He didn’t know any better. He was a self-taught musician whose creativity and technique was praised both by classically trained virtuoso Vladimir Horowitz and jazz giant Oscar Peterson. He was remarkable in that he was blind in one eye and could only partially see out of the other one.
Despite his physical limitations, he refused to give up his dream. As a boy in the 1920’s, he idolized Fats Waller and wanted to play like him. So, he listened to every possible source he could – both radio and phonograph. (Think very large, prehistoric CD) He taught himself to play using Braille and piano rolls. He listened. He imitated. He copied. He practiced. He improved.
That’s where he started. Where he ended up only demonstrates what can happen when you shed your self-imposed limitations and embrace your expectations. I hope you enjoy Art Tatum.
The really amazing thing is that Art Tatum didn’t realize that sometimes, when he was listening to a recording, he was hearing two separate parts being played by two pianists. He simply learned both parts and played them simultaneously. He learned them so well that years later, when jazz artist Oscar Peterson heard Art playing, he thought there actually were two people playing.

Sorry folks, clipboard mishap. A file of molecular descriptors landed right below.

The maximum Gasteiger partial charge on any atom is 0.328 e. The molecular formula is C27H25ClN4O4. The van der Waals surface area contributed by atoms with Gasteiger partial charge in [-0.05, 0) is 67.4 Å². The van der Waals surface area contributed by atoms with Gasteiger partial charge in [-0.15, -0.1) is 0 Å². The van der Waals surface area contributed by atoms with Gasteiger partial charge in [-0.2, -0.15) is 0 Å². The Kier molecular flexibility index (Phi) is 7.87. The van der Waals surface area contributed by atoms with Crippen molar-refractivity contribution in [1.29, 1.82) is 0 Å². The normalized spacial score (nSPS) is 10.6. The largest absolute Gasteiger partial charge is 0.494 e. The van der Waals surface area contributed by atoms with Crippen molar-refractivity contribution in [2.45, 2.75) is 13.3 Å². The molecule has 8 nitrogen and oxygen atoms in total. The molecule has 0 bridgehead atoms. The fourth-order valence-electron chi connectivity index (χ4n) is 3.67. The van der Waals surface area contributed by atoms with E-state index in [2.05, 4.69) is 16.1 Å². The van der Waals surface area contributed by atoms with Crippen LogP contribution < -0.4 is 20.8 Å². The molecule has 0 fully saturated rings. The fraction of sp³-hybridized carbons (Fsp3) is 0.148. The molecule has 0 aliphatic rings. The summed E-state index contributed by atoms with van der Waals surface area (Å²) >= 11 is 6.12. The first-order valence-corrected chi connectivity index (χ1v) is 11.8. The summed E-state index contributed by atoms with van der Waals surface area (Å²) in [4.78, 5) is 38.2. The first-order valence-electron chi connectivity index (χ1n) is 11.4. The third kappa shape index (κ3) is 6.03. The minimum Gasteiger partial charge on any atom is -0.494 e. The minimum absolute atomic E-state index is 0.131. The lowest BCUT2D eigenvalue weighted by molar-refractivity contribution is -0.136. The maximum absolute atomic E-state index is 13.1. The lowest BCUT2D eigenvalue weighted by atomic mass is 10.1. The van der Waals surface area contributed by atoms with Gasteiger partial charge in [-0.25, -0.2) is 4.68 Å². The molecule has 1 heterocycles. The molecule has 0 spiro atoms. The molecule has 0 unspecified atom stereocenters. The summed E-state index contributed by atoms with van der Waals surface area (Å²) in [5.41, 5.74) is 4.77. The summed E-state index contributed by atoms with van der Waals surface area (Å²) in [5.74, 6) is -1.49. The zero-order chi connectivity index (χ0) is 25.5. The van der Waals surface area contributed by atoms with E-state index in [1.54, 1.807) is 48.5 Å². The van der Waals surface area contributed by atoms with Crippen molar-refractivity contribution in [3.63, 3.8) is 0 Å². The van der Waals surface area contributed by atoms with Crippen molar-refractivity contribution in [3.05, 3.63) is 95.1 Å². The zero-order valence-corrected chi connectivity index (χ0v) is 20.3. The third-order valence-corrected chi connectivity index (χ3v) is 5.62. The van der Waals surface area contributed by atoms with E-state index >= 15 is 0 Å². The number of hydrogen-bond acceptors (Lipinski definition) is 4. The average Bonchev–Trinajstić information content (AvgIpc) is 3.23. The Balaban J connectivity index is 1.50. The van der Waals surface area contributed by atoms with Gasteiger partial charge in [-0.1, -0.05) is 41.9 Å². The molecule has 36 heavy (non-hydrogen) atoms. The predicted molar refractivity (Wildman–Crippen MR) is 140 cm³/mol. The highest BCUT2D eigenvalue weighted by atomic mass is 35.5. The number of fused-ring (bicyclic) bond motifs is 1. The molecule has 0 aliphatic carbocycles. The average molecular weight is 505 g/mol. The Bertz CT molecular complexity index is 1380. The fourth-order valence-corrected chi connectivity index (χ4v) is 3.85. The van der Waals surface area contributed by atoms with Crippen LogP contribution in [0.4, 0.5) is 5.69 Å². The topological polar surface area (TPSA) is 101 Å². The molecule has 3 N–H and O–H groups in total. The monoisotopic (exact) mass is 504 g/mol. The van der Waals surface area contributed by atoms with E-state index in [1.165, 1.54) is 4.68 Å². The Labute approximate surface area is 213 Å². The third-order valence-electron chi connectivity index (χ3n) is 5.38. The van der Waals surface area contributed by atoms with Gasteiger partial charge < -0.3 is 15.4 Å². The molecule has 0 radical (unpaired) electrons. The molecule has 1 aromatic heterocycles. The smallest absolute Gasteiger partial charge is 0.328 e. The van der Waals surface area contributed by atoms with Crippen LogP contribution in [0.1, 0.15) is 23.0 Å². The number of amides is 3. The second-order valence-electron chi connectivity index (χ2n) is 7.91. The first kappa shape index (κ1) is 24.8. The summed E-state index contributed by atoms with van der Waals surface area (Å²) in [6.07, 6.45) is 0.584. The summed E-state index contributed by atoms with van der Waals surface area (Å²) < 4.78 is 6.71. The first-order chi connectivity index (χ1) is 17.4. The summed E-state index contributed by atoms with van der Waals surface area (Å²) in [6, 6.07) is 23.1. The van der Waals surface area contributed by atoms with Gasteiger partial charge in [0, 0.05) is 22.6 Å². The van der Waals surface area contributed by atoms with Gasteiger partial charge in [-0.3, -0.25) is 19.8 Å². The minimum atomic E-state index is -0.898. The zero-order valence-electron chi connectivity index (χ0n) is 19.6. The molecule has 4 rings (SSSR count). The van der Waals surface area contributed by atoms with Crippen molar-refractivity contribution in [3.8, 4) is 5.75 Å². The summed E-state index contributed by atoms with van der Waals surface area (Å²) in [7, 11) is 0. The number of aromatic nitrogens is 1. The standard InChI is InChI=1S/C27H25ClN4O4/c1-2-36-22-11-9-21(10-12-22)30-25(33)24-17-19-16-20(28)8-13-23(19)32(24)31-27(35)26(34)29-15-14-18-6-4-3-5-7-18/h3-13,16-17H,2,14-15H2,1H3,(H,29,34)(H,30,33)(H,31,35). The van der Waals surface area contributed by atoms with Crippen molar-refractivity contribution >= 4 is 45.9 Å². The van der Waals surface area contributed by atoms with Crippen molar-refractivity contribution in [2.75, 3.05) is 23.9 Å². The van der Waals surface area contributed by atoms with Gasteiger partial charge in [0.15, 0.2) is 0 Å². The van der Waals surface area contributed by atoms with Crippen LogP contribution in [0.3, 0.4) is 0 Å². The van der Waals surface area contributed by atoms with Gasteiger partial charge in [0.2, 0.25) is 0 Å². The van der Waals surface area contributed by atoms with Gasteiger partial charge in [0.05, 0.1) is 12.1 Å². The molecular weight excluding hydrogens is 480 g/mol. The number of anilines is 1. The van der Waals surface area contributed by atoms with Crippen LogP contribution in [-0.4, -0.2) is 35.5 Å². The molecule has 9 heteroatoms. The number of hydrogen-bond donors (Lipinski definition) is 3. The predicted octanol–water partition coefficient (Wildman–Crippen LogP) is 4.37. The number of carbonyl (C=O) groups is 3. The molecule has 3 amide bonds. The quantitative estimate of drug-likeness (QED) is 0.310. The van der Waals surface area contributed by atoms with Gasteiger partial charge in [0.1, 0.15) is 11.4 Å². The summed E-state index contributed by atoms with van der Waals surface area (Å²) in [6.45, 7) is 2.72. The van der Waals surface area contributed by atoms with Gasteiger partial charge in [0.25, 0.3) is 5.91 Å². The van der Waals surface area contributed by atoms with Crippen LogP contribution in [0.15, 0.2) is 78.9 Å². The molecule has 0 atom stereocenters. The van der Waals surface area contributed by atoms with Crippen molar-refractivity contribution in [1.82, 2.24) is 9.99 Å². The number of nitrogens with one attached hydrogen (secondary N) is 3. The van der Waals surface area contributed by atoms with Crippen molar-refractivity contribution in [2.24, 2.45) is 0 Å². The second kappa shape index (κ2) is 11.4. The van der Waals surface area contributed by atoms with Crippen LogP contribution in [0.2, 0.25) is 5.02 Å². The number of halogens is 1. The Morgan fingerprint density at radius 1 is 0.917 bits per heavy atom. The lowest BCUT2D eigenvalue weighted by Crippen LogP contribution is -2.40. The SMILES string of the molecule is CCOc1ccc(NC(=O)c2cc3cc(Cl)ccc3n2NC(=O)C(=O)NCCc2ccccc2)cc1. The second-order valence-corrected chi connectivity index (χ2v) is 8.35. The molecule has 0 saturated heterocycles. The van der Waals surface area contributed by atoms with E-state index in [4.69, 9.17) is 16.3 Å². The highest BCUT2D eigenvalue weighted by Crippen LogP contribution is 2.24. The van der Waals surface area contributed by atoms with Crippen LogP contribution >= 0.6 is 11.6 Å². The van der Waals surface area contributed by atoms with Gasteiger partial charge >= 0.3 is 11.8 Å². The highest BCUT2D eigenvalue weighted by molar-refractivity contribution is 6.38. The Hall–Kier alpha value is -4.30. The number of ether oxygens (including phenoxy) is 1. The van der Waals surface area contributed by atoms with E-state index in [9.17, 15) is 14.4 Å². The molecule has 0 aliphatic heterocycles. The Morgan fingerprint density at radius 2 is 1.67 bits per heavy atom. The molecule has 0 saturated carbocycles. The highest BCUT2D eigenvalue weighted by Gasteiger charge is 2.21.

Art Tatum found that dreams can come true in real life. One night he visited a club to hear his idol, Fats Waller, perform live. Upon hearing that Art was there, Fats told the crowd, “I just play the piano. But God is in the house tonight.”
As parents, there are times that we limit our children in order to protect them from harm. In some instances, however, limits, especially false ones, can hinder or even defeat us even before we get started. What if Art Tatum had known that there were two people playing instead of just one? Would that knowledge, that limitation, have kept him from developing into one of the most highly acclaimed jazz pianists of all time?
This is why I believe that Kindermusik can be so important in a child’s life. It is process-based, not performance-oriented. It fosters and encourages a child’s creativity. This is why I encourage parents to observe their children in class and follow their lead in instrument play or creative movement and to scaffold (or build) off of it with a slightly different twist to it. By opening your eyes to the possibilities, you limit the limitations.
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